I’ve been doing quite a bit of reading lately, so I have 28 novels to review! All but one are from series of novels, so that’s not quite as daunting as it sounds. Still, I’ll split this into two posts to make it manageable.
The Aubrey/Maturin Novels by Patrick O’Brian
A lot of ink has been spilled about these books, of which O’Brian completed twenty before his death in 2000. They’ve been described as the best historical novels ever written, they’ve been turned into a (slightly mixed-up, plot-wise, but nonetheless entertaining) movie. This was my second time through them and I devoured them in the space of a few weeks.
If you haven’t read them, you’re missing out on something special. I probably couldn’t recommend them to non-native speakers of English, mostly because they’re written in language that more resembles Dickens or Austen than anything you would find from other contemporary novelists. The social mores of the characters are of a piece with the language and can be quite confusing if you’re not a little familiar with Georgian society. One of the best explanations for the books that I’ve seen is that one should imagine that O’Brian was writing for the consumption of people of the time that he was writing about – no-one of that era would mistake what was meant by “going out” or be led astray by the complexities of the financial negotiations surrounding marriage among the gentry of the time. For us, reading now, it’s a little trickier, but O’Brian does provide clues, and with a little familiarisation, it’s not hard to follow what’s going. And the rewards are very great.
To sum the books up in one sentence: They’re a sideways view of the history of the Napoleonic Wars, seen from the viewpoint of a Royal Navy captain and his physician friend, who also happens to be a spy for the British. The naval detail is great, made even more astonishing by the fact the O’Brian was not himself a nautical man, but the greatest moments in the books are often the times away from the action. The friendship between Jack Aubrey (gullible fool by land, demi-godlike by sea) and Stephen Maturin (physician, naturalist, spy) is portrayed in a degree of beautiful and subtle detail that I think I’ve only seen in one other novel (Pynchon’s Mason & Dixon).
One example: Aubrey and Maturin both have a love for music (Aubrey plays the violin, Maturin the cello) and they play together whenever they can when they’re at sea. Throughout the books, there’s little mention made of their relative levels of skill, and one might be led to think that they’re quite well-matched. But then, in something like book 15 out of the twenty, they are on land, staying at Aubrey’s estate. Neither of them can sleep and Maturin is awake in his room. He hears Aubrey playing his violin in the summerhouse in the garden below, and he listens and listens, amazed at the skill of his friend, so far beyond his own that he would be embarrassed to play with Jack. For all this time, Aubrey has been holding himself back, never speaking a word, constraining himself so that they might play together in fellowship and friendship. “He is the secret man of the world,” says Maturin to himself.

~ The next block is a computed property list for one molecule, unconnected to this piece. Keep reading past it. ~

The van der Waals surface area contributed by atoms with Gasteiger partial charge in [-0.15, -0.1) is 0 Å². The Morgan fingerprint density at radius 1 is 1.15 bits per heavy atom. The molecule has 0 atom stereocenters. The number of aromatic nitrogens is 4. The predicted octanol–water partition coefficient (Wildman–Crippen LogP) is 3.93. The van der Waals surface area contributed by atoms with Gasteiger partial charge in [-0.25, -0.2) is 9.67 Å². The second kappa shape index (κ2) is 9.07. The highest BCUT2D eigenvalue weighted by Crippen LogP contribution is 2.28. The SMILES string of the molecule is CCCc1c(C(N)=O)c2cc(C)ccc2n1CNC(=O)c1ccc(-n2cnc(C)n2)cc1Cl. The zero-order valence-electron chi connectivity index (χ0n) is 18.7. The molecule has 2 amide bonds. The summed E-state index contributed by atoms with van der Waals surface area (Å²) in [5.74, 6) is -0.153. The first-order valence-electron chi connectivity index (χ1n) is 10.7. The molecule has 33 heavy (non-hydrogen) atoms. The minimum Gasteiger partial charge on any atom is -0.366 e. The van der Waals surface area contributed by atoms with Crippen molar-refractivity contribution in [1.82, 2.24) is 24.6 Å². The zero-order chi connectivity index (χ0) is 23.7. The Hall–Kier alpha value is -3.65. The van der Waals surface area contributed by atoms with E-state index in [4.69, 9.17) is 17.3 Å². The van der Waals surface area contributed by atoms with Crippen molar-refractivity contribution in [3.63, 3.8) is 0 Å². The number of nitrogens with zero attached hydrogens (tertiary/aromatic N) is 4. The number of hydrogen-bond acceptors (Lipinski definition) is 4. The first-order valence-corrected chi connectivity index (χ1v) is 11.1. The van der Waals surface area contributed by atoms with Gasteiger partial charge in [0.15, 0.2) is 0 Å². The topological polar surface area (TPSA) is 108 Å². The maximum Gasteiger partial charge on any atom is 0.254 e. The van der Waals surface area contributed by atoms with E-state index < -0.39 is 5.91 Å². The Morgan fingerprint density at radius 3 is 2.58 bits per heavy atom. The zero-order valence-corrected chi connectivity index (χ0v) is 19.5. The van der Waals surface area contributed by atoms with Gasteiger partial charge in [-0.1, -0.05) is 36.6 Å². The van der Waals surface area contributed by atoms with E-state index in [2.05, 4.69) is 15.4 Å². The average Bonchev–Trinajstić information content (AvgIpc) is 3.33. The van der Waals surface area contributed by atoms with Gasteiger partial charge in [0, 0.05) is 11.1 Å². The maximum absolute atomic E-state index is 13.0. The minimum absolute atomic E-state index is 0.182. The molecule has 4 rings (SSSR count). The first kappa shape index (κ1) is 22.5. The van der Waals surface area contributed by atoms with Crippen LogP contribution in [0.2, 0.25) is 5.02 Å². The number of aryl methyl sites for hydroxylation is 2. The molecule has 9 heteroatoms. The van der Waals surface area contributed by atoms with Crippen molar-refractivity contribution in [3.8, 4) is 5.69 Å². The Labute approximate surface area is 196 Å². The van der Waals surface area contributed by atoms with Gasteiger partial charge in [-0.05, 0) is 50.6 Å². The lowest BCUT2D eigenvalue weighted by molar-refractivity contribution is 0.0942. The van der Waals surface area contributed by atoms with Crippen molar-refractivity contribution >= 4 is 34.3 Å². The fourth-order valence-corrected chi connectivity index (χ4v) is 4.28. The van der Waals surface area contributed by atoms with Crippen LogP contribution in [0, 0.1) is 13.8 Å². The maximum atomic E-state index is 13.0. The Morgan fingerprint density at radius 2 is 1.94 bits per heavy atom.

There are some other beautiful moments: the flowering of Maturin’s (possibly autistic, or perhaps affected by foetal alcohol syndrome) daughter and her gentle and lovely friendship with Padeen, Maturin’s Irish assistant, is really moving; the moment where Aubrey, victim of a financial fraud perpetrated by political rivals and exacerbated by his Radical father, stands before a crowd in the stocks of the City of London and, instead of being pelted with rotten fruit and stones, is cheered by the gathered sailors and officers, who have come from all the ships in the Pool of London to honour him, is just breathtaking.
O’Brian really could write, and the scope of his achievement with these books is quite astonishing. The total page count of the series is something like 7000-or-so pages. That sounds a lot, and although there is inevitably some variation in quality over the course of the books, it’s hard to imagine how one could become so deeply immersed in the lives and times of the characters without that huge scope.
The Eternal Sky by Elizabeth Bear
Fantasy trilogy set in something like an alternative Asia with: steppe-dwelling Mongol-like peoples (horses, lots of horses), something a little like the Ottoman Empire, a mountain kingdom that sounds like Nepal or perhaps Bhutan, some really weird cosmology (“as above, so below”), talking tiger-people, religious extremists with access to some nasty nasty magic, “aliens as gods”/“gods as aliens”/“who knows what the hell is going on” (pick one – I settled on #3), and a bunch of other stuff I’m probably forgetting (I read these over a couple of days when I was sick and weak with a fever, so I might not have been following everything too clearly).
That laundry list description might sound a little trashy, but these are very much not trashy. There are some really solid characters. The three that shone for me were three women, one a magician from the mountain kingdom, one a “failed” magician from the same place (“failed” isn’t really the right word for someone who gets to talk to dragons), and one who starts out as a young woman in one of the horse tribes, becomes pregnant by the nominal “hero” (a sort of Genghis Khan figure, though written with a very light touch) and then becomes the “Queen of Ruins”. (That gives some insight into the weird cosmology: basically, the sky in this world changes to reflect the controlling temporal power below. The sky of the Queen of Ruins is, well, ruinous…)
Very entertaining and well worth a read, even if the set piece battle at the end does feels a little too tidy. There are lots of unexplained places in the rest of the books that give real texture to the world, and it would have been nice to carry some of that ambiguity and mystery along in the plot too. Still, that’s a minor criticism!